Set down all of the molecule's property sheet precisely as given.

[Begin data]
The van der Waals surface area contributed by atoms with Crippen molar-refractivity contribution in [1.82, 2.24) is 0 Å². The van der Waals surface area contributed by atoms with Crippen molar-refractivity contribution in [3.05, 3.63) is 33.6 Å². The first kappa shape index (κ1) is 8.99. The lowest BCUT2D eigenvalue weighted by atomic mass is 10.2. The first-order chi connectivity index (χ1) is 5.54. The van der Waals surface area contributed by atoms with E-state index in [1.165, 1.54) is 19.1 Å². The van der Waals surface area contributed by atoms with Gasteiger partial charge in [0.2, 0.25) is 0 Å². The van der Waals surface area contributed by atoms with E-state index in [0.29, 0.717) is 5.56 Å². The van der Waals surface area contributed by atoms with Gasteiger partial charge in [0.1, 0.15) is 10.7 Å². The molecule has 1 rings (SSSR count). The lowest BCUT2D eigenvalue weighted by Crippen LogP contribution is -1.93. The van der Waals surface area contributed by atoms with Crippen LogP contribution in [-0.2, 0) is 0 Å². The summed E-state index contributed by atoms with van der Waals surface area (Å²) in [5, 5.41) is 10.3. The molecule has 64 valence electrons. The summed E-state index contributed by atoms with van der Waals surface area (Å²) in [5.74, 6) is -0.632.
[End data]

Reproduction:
The van der Waals surface area contributed by atoms with Crippen molar-refractivity contribution in [1.82, 2.24) is 0 Å². The van der Waals surface area contributed by atoms with Crippen molar-refractivity contribution in [3.05, 3.63) is 33.6 Å². The first kappa shape index (κ1) is 8.99. The lowest BCUT2D eigenvalue weighted by atomic mass is 10.2. The first-order chi connectivity index (χ1) is 5.54. The van der Waals surface area contributed by atoms with E-state index in [1.165, 1.54) is 19.1 Å². The van der Waals surface area contributed by atoms with Gasteiger partial charge in [0.2, 0.25) is 0 Å². The van der Waals surface area contributed by atoms with E-state index in [0.29, 0.717) is 5.56 Å². The van der Waals surface area contributed by atoms with Gasteiger partial charge in [0.1, 0.15) is 10.7 Å². The molecule has 1 rings (SSSR count). The lowest BCUT2D eigenvalue weighted by Crippen LogP contribution is -1.93. The van der Waals surface area contributed by atoms with Crippen LogP contribution in [-0.2, 0) is 0 Å². The summed E-state index contributed by atoms with van der Waals surface area (Å²) in [5, 5.41) is 10.3. The molecule has 64 valence electrons. The summed E-state index contributed by atoms with van der Waals surface area (Å²) in [5.74, 6) is -0.632.